The assembling of a broad but compatible team is critical, but a partnership, a close working relationship, is far from automatic. Scientists and bureaucrats are too often not used to working together, and they are not necessarily comfortable working with public-interest-group representatives. Nor are American specialists automatically accepted as experts until they prove themselves in the new situation, but this is as it should be. In addition, cultural differences abound and continually surprise us, even when we have diligently tried to identify potential cultural obstacles. At Lake Baikal there was great pride in our final document and map among the entire team. Unfortunately, we soon encountered a near total lack of understanding about what it really meant in terms of implementation on the part of scientists brought up under the Soviet system, scientists who had never had the opportunity or reason to think about implementing their recommendations.

The first work of the multi-national scientific and public policy team, once all members understand the process to be used, is to prepare specific objectives for an ecologically sustainable economic development program for the region. These vary with the region, the culture, and political as well as economic realities, of course, but commonly include such objectives as:

  1. to inextricably link sustainable economic development and environmental protection;
  2. to preserve natural ecological processes and biological diversity;
  3. to preserve cultural traditions and diversity;
  4. to insure that present and future generations can live in dignity and will enjoy an improved quality of life;
  5. to involve the public in land use policy decisions;
  6. to expand intergovernmental collaboration.

As previously stated, the process we have used to create sustainable development programs can be summarized as “listening to the land and listening to the people.” Listening to the land simply means evaluating, based on existing data and knowledge, the inherent capabilities and limitations of the land and water resources for various potential uses.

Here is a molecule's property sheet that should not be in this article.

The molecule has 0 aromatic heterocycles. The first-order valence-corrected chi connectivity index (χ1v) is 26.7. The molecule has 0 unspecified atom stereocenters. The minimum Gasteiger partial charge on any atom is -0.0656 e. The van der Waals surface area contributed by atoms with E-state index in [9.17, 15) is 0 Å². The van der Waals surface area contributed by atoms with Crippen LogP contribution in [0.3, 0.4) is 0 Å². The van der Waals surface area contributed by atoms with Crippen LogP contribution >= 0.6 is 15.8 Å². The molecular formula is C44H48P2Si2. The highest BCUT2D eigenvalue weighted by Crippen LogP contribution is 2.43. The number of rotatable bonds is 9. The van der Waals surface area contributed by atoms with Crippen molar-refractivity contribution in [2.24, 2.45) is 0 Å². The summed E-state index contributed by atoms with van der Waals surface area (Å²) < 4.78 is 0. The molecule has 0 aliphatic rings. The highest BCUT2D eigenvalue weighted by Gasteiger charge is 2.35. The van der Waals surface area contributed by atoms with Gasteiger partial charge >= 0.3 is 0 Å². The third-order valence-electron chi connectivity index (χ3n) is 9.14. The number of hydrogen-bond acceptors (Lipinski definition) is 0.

All lands have inherent capabilities and limitations reflected by their soils, slopes, biologic communities, visual amenities, and similar characteristics. These characteristics can be individually evaluated and rated for various potential land uses, and then an aggregate rating can be applied to each. This aggregated rating may reflect a situation where, although the soils and slopes may indicate suitability for development, an area should remain undeveloped because of other factors: an endangered species or visual sensitivity, for example.

Of course, many parcels of land are suitable for several uses, while others are clearly inappropriate for all but one or a few uses. The latter speak for themselves, but the former require a priority hierarchy, one in which the program’s objectives must be accurately reflected. Although priorities vary with each country, and often within each region of the country, we usually give priority to the creation of a comprehensive protected-areas system (designed to preserve biological diversity) and to the preservation of productive agricultural soils.

A comprehensive protected-areas system helps insure that maximum biological diversity and examples of all functioning natural ecosystems are preserved for future generations. By a comprehensive system, I mean one based on serious efforts to include all of the ten World Conservation Union (IUCN) protected-area classifications such as national parks, wildlife refuges, natural anthropological reserves, scenic rivers, and so on as appropriate. But no matter how comprehensive, we must never fool ourselves into believing that any protected-areas system relieves us of our responsibilities to practice state-of-the-art environmental stewardship on all lands we impact.

The Earth’s productive agricultural soils are perhaps the most important natural resource from an anthropogenic viewpoint. To foreclose their use for either present or future crop production is short-sighted and generationally selfish to the extreme. In the long run it is usually economic folly as well. Of course, productive agricultural soils are not necessarily synonymous with tillable land. We discovered this in our Dust Bowl. The Russians discovered it when Khrushchev adopted his now infamous “virgin lands” policy whereby orders were given to plow productive grazing lands and grow grain. The Buryat people of Zabaikalsk, who—as nomadic grazers—had been excellent stewards of their lands for over two thousand years, knew these orders would result in disaster, but no weight was given their concerns. The result, there and elsewhere, was the loss of immeasurable quantities of rich soil unsuited to tillage.